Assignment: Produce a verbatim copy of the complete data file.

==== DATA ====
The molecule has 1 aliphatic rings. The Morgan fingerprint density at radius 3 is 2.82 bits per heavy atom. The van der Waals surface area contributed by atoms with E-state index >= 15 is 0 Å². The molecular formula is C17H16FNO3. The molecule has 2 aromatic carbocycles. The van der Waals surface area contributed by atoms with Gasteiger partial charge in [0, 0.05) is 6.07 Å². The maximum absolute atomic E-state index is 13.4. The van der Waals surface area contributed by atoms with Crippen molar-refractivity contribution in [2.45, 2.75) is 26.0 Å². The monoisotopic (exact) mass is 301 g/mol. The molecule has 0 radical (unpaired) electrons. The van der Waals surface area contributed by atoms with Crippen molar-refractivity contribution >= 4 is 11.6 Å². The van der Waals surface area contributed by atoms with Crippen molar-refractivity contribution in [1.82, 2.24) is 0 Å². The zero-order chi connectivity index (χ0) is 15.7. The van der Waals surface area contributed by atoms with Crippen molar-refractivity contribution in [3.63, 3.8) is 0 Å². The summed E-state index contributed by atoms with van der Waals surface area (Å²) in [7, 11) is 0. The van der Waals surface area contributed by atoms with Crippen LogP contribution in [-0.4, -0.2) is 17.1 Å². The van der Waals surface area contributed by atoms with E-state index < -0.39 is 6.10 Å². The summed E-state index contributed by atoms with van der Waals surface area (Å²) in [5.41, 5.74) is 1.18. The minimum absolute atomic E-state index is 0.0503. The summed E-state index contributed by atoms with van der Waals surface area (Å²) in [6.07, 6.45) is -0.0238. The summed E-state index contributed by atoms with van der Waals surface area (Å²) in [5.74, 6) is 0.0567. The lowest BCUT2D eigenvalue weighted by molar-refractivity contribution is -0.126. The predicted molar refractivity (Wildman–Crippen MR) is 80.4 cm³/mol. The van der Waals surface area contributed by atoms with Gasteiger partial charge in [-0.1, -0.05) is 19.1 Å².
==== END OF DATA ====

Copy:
The molecule has 1 aliphatic rings. The Morgan fingerprint density at radius 3 is 2.82 bits per heavy atom. The van der Waals surface area contributed by atoms with E-state index >= 15 is 0 Å². The molecular formula is C17H16FNO3. The molecule has 2 aromatic carbocycles. The van der Waals surface area contributed by atoms with Gasteiger partial charge in [0, 0.05) is 6.07 Å². The maximum absolute atomic E-state index is 13.4. The van der Waals surface area contributed by atoms with Crippen molar-refractivity contribution in [2.45, 2.75) is 26.0 Å². The monoisotopic (exact) mass is 301 g/mol. The molecule has 0 radical (unpaired) electrons. The van der Waals surface area contributed by atoms with Crippen molar-refractivity contribution >= 4 is 11.6 Å². The van der Waals surface area contributed by atoms with Crippen molar-refractivity contribution in [1.82, 2.24) is 0 Å². The zero-order chi connectivity index (χ0) is 15.7. The van der Waals surface area contributed by atoms with Crippen molar-refractivity contribution in [3.63, 3.8) is 0 Å². The summed E-state index contributed by atoms with van der Waals surface area (Å²) in [7, 11) is 0. The van der Waals surface area contributed by atoms with Crippen LogP contribution in [-0.4, -0.2) is 17.1 Å². The van der Waals surface area contributed by atoms with E-state index < -0.39 is 6.10 Å². The summed E-state index contributed by atoms with van der Waals surface area (Å²) in [5.41, 5.74) is 1.18. The minimum absolute atomic E-state index is 0.0503. The summed E-state index contributed by atoms with van der Waals surface area (Å²) in [6.07, 6.45) is -0.0238. The summed E-state index contributed by atoms with van der Waals surface area (Å²) in [5.74, 6) is 0.0567. The lowest BCUT2D eigenvalue weighted by molar-refractivity contribution is -0.126. The predicted molar refractivity (Wildman–Crippen MR) is 80.4 cm³/mol. The van der Waals surface area contributed by atoms with Gasteiger partial charge in [-0.1, -0.05) is 19.1 Å².